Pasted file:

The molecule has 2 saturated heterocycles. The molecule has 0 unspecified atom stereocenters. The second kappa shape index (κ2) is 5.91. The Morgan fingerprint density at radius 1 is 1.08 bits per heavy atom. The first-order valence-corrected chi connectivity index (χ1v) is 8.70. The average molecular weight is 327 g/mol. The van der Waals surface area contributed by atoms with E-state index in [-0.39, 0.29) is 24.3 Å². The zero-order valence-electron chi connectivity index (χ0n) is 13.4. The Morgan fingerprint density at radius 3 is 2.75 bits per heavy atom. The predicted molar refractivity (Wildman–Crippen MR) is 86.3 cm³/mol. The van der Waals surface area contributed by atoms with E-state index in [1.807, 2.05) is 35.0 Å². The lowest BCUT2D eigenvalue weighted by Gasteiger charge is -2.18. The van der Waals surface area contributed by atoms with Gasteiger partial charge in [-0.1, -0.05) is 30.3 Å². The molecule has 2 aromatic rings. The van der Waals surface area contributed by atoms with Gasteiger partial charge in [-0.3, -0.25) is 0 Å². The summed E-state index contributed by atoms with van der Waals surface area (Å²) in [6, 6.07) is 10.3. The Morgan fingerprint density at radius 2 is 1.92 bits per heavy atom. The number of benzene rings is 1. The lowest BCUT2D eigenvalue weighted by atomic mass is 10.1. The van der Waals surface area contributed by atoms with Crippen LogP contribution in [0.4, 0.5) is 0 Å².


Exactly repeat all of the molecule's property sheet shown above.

The molecule has 2 saturated heterocycles. The molecule has 0 unspecified atom stereocenters. The second kappa shape index (κ2) is 5.91. The Morgan fingerprint density at radius 1 is 1.08 bits per heavy atom. The first-order valence-corrected chi connectivity index (χ1v) is 8.70. The average molecular weight is 327 g/mol. The van der Waals surface area contributed by atoms with E-state index in [-0.39, 0.29) is 24.3 Å². The zero-order valence-electron chi connectivity index (χ0n) is 13.4. The Morgan fingerprint density at radius 3 is 2.75 bits per heavy atom. The predicted molar refractivity (Wildman–Crippen MR) is 86.3 cm³/mol. The van der Waals surface area contributed by atoms with E-state index in [1.807, 2.05) is 35.0 Å². The lowest BCUT2D eigenvalue weighted by Gasteiger charge is -2.18. The van der Waals surface area contributed by atoms with Gasteiger partial charge in [-0.1, -0.05) is 30.3 Å². The molecule has 2 aromatic rings. The van der Waals surface area contributed by atoms with Gasteiger partial charge in [-0.3, -0.25) is 0 Å². The summed E-state index contributed by atoms with van der Waals surface area (Å²) in [6, 6.07) is 10.3. The Morgan fingerprint density at radius 2 is 1.92 bits per heavy atom. The number of benzene rings is 1. The lowest BCUT2D eigenvalue weighted by atomic mass is 10.1. The van der Waals surface area contributed by atoms with Crippen LogP contribution in [0.4, 0.5) is 0 Å².